By GRDC Northern Region Panellist Jack Williamson
With autumn now upon us, planning for the 2015 winter cropping season is well underway across Queensland and New South Wales.
Summer rainfall has been patchy across the northern cropping area, prompting a significant variance in sub-soil moisture profiles between farms and even between paddocks.
In the event that planting opportunities do arise, crop performance will be impacted by the adequacy of pre-sowing planning in areas such as fallow weed control, disease risk monitoring, soil moisture testing and soil nutrition testing.
Growers and consultants are acutely aware that management strategies for the likes of weed and disease control can’t simply be considered on a short-term seasonal basis, they need to be planned according to their implications for the farming system as a whole.
With many growers in the north now farming under zero or minimum till systems, effective stubble management is critical to maximising the benefits of improved soil structure, water infiltration, moisture retention and erosion control while controlling the incidence and severity of weeds and disease.
Tactics vary according to growers’ farming systems, past experience and acquired knowledge but there are some general considerations worth keeping in mind, particularly if a strategic cultivation is being considered.
For management of disease carryover it is critical to understand the risk factors associated with individual diseases and the potential impact practices like strategic tillage might have, especially if disease posed a problem in the previous season.
Distribution of infected stubble across an entire bed is highly likely to impact the future incidence of certain diseases while for others, burial and/or stubble decomposition may reduce inoculum levels.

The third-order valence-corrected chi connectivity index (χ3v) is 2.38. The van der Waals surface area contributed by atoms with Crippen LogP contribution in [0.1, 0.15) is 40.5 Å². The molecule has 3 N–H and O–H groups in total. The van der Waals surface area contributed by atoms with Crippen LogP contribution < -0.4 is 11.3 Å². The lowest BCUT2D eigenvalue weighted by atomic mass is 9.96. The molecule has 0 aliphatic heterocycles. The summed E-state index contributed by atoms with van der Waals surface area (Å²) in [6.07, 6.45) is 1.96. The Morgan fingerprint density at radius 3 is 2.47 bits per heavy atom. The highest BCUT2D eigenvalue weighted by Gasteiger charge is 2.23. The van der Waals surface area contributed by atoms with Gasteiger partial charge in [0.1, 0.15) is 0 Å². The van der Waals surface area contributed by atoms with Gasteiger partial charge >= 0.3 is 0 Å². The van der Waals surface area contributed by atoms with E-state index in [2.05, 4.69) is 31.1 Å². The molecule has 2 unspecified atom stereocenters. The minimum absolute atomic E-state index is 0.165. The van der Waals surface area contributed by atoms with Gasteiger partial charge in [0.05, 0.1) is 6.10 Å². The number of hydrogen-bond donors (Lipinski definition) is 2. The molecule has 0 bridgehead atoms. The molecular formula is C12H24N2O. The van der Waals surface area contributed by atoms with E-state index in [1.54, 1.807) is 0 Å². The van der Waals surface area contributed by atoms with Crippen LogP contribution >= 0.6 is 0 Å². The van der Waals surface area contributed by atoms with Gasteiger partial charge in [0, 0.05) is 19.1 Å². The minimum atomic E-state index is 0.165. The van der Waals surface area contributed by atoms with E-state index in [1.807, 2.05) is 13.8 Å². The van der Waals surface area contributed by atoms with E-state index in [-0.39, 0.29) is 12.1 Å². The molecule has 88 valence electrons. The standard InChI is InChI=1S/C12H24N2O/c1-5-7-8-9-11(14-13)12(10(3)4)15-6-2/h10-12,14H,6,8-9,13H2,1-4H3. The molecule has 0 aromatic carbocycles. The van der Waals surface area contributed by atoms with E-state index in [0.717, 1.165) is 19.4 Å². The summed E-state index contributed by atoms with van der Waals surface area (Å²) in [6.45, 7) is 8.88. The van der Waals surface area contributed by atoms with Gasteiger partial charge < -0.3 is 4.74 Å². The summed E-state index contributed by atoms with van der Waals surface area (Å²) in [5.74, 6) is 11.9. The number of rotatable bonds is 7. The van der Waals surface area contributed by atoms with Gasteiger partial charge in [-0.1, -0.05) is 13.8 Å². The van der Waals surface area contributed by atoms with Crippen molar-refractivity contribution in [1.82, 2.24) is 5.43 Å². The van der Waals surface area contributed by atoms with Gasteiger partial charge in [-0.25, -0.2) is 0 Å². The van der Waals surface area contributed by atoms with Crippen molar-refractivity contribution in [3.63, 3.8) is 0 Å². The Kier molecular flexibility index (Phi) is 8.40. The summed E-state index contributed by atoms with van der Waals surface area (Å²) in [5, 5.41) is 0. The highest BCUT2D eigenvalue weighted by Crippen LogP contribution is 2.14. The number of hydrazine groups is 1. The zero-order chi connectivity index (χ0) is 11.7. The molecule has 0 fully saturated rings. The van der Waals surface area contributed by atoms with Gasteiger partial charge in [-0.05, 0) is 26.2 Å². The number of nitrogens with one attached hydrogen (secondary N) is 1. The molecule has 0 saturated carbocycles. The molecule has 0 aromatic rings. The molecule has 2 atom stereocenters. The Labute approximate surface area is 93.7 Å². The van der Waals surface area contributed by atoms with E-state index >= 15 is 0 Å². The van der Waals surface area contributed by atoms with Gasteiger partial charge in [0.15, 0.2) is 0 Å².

Inter-row sowing can be an effective alternative to cultivation and help growers manage high stubble loads as well as disease issues.
Research backed by the Grains Research and Development Corporation (GRDC) has found that inter-row sowing between the old cereal rows can provide a physical separation between the new plant and the infected stubble, helping manage the build-up of pathogens like crown rot when used as part of a crop rotation strategy.
Crown rot risk should be assessed prior to planting using the the DNA based soil testing service PreDicta B® as it will have important consequences for crop and variety selection as well as paddock management.
It’s also important to remember that disturbance of soil not only affects pathogens but also other soil microbes. Although no-till systems are more conducive to enhancing beneficial soil microbial components that suppress disease, it remains to be seen whether a strategic tillage operation will have sustained impact on the general structure and function of the soil microbial community.
From a weeds management perspective, the main risk from the use of tillage is the potential to move buried weed seeds back to the surface, providing a more favourable environment for germination and/or breaking seed dormancy.
Conversely, a one-off tillage that results in weed seed burial below emergence depths is potentially a useful management tactic for difficult-to-control and herbicide-resistant weeds.
The main message when considering implementing any fallow management or pre-sowing strategy is to weigh up the costs and benefits to the entire farming system. Remember, every action has a consequence so make it a productive and profitable one.
Jack Williamson, GRDC Northern Panellist, Goondiwindi
07 4671 2265, 0438 907 820
Sarah Jeffrey, Senior Consultant Cox Inall Communications